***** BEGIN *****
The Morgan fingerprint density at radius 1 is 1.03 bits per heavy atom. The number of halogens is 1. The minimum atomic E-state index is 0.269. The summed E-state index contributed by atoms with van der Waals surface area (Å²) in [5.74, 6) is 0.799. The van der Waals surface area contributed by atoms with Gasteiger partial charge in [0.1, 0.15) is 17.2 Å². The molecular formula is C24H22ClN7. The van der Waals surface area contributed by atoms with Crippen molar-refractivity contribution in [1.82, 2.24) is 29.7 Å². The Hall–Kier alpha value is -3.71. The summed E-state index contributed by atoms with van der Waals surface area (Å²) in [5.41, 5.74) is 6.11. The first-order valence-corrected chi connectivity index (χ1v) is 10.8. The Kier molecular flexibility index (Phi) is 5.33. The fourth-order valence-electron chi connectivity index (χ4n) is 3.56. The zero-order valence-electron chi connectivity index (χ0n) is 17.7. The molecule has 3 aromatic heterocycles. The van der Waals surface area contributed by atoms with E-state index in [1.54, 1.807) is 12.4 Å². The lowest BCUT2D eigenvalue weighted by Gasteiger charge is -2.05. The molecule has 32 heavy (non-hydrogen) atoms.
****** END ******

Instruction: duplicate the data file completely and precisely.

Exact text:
The Morgan fingerprint density at radius 1 is 1.03 bits per heavy atom. The number of halogens is 1. The minimum atomic E-state index is 0.269. The summed E-state index contributed by atoms with van der Waals surface area (Å²) in [5.74, 6) is 0.799. The van der Waals surface area contributed by atoms with Gasteiger partial charge in [0.1, 0.15) is 17.2 Å². The molecular formula is C24H22ClN7. The van der Waals surface area contributed by atoms with Crippen molar-refractivity contribution in [1.82, 2.24) is 29.7 Å². The Hall–Kier alpha value is -3.71. The summed E-state index contributed by atoms with van der Waals surface area (Å²) in [5.41, 5.74) is 6.11. The first-order valence-corrected chi connectivity index (χ1v) is 10.8. The Kier molecular flexibility index (Phi) is 5.33. The fourth-order valence-electron chi connectivity index (χ4n) is 3.56. The zero-order valence-electron chi connectivity index (χ0n) is 17.7. The molecule has 3 aromatic heterocycles. The van der Waals surface area contributed by atoms with E-state index in [1.54, 1.807) is 12.4 Å². The lowest BCUT2D eigenvalue weighted by Gasteiger charge is -2.05. The molecule has 32 heavy (non-hydrogen) atoms.